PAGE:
Motswana girls are turning to local clinics and hospitals near the border to terminate pregnancies, the Limpopo health department said.
Shoki Mokobane, statistics and research population unit manager, said a survey by the department found there was an increase on number of teenage girls crossing the border to terminate pregnancies.
They come in large numbers to Lephalale hospital and neighbouring clinics for abortion, she said.
They said in their country it is not allowed to terminate pregnancy, it is regarded as crime.
Abortion opposed in Botswana
Mokobane said health officials helped the girls because South African policy had a directive that everybody should have access to health care.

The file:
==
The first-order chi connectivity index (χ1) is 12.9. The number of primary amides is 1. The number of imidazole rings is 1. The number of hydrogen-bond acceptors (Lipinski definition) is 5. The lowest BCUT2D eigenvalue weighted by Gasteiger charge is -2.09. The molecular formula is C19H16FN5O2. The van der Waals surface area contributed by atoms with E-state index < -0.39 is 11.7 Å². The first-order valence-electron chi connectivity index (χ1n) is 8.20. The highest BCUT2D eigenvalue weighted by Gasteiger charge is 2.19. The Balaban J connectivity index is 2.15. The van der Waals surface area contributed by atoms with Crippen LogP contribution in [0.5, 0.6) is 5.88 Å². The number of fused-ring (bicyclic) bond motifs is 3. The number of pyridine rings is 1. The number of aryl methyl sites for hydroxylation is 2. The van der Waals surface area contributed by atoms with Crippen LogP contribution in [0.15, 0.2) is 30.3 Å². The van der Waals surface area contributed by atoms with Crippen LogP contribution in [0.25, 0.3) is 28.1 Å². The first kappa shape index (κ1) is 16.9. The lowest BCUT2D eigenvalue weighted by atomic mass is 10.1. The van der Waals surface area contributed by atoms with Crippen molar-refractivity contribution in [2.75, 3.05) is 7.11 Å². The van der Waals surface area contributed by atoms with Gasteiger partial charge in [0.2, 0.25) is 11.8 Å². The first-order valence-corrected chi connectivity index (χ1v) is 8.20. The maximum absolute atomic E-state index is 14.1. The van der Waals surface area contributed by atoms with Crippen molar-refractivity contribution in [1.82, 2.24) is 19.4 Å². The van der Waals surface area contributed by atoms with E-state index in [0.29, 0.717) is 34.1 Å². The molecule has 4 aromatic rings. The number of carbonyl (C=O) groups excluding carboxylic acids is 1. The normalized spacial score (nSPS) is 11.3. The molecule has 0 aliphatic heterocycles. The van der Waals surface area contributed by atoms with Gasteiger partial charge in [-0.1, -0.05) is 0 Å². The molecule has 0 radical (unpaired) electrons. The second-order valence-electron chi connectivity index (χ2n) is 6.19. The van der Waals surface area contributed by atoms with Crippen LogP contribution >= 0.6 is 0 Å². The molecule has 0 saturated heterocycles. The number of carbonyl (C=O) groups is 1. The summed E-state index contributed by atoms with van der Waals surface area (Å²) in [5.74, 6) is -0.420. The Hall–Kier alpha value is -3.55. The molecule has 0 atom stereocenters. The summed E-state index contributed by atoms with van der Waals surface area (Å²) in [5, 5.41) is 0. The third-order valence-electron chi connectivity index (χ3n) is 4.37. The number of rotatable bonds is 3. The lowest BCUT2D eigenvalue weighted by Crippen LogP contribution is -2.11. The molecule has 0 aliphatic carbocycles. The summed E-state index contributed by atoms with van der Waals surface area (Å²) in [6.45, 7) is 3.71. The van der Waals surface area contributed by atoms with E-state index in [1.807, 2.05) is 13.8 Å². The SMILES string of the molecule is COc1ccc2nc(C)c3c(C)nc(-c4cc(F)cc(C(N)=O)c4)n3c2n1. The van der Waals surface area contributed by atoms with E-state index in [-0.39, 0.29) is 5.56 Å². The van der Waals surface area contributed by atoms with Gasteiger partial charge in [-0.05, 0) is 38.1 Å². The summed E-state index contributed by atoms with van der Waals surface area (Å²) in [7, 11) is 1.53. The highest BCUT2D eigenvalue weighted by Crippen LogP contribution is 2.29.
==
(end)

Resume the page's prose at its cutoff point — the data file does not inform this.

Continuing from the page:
She said the girls spent about three weeks in South Africa recovering from operations before returning to their country.
Botswana opposes the termination of pregnancy, while South Africa passed legislation in 1996 allowing it.
The research also revealed that mothers, particularly Zimbabweans, were abandoning their babies shortly after giving birth at Musina hospital.
Government budget stressed
The study was launched in September after the department noticed an increase in the consumption of health materials in border clinics and hospitals.
Mokobane said the research focused on three hospitals – Phalaborwa, Musina and Lephalele – at major entry points for immigrants.
She said the increase in foreigners in accessing South African health care was stressing the government budget.
(Sapa, November 2011)